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Diagn Microbiol Infect Dis. 2011 Mar;69(3):320-5. doi: 10.1016/j.diagmicrobio.2010.10.028.

Comparison of community-associated and health care-associated methicillin-resistant Staphylococcus aureus in Canada: results of the CANWARD 2007-2009 study.

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1
Department of Clinical Microbiology, Health Sciences Centre/Diagnostic Services of Manitoba, Winnipeg, Manitoba R3A 1R9, Canada. knichol@hsc.mb.ca

Abstract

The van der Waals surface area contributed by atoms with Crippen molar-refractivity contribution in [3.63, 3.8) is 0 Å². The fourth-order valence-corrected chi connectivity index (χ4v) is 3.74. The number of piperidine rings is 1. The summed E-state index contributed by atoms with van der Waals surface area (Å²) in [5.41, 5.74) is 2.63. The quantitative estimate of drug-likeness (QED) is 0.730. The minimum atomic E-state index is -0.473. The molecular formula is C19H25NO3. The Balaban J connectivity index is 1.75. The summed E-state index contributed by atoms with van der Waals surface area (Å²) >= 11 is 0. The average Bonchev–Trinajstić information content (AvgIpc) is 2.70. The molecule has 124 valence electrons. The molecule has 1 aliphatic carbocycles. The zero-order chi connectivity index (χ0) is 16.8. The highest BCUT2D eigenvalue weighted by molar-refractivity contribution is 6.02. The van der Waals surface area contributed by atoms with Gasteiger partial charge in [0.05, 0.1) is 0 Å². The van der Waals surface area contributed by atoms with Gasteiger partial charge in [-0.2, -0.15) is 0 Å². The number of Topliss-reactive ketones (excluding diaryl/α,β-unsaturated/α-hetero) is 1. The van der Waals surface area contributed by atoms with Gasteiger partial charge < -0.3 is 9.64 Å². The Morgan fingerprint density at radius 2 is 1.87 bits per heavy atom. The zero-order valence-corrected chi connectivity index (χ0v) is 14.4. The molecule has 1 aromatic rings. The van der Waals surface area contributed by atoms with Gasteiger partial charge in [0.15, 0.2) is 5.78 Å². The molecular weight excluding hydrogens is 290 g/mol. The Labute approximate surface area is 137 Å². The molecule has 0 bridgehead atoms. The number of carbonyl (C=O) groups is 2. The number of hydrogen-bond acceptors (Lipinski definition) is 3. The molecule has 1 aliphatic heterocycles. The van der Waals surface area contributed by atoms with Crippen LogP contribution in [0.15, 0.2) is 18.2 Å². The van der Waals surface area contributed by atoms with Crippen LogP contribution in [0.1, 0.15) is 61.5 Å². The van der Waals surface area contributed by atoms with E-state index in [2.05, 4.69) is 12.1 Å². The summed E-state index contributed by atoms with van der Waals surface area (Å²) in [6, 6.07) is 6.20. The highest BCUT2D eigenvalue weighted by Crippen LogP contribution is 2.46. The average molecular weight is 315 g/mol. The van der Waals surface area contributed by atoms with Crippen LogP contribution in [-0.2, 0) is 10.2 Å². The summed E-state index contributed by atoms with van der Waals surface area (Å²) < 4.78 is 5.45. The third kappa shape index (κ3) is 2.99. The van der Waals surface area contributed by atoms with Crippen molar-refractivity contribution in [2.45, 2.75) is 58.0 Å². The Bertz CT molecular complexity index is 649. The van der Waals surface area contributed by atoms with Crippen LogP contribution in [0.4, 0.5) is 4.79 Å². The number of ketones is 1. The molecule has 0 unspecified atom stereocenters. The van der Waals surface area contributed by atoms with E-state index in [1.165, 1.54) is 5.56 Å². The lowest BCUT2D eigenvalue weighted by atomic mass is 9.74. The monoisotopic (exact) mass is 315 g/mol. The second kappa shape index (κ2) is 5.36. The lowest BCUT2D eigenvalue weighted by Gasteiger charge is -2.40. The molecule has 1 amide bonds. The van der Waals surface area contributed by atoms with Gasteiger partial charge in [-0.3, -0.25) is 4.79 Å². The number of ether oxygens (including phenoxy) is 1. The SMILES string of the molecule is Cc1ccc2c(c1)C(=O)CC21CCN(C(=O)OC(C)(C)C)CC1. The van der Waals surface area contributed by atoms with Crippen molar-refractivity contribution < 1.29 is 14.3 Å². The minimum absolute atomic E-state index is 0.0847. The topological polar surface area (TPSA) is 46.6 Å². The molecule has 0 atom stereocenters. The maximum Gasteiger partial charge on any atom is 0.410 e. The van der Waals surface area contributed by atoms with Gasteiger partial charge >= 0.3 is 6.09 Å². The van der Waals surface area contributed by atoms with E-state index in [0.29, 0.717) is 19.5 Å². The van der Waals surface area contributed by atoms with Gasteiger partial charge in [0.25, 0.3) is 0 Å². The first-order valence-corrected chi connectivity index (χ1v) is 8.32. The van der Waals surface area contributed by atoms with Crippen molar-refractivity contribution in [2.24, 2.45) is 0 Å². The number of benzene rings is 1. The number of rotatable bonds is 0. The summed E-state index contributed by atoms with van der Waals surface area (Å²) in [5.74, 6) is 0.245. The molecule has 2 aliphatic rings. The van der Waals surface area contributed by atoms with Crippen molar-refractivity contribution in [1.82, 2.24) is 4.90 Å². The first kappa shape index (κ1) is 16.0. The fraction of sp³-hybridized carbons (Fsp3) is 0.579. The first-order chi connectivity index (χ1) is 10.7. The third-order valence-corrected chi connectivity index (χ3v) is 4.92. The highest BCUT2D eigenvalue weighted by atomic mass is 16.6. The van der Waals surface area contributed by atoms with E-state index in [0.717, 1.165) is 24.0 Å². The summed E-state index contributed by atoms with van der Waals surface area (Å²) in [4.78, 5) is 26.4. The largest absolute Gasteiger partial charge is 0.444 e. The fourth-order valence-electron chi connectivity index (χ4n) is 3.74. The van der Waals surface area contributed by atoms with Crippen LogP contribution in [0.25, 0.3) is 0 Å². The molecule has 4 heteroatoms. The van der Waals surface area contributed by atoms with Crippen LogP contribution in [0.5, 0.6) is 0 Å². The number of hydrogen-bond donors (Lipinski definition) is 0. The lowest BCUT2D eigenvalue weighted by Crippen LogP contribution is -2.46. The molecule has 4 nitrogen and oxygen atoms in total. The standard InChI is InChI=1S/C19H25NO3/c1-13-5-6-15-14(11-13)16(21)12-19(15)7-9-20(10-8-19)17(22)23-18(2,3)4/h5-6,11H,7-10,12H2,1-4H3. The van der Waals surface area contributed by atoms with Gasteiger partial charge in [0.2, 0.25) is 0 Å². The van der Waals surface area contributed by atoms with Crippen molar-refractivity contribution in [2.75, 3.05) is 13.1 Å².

This study assessed the demographics, antimicrobial susceptibility, and molecular epidemiology of community-associated methicillin-resistant Staphylococcus aureus (CA-MRSA) and health care-associated MRSA (HA-MRSA) in Canadian hospitals between 2007 and 2009. Among 3589 S. aureus, 889 (24.8%) were MRSA; 224 (25.2%) were CA-MRSA genotypes and 644 (72.4%) were HA-MRSA genotypes. The prevalence of CA-MRSA genotypes increased from 19.5% in 2007 to 31.9% in 2009 (P < .001). CMRSA10/USA300 (73.7%) was the predominant CA-MRSA epidemic type; the most common HA-MRSA epidemic type was CMRSA2/USA100/800 (83.5%). CA-MRSA genotypes carried SCCmec type IVa (98.2%) and were largely agr type I (73.2%). Most HA-MRSA genotypes were SCCmec type II (81.2%) and agr type II (83.4%). Panton-Valentine leukocidin was detected in 201/224 (89.7%) CA-MRSA genotypes and 3/644 (0.5%) HA-MRSA genotypes. An increase in vancomycin minimum inhibitory concentration (MIC) was observed in HA-MRSA genotypes overall, with 1.3% (4/305) of strains in 2007 and 4.6% (7/152) in 2009 exhibiting vancomycin MICs of 2 μg/mL. No MRSA resistance occurred with linezolid, daptomycin, or tigecycline. In conclusion, CA-MRSA genotypes represented 25.2% of all MRSA and continue to increase in prevalence in Canadian hospitals.

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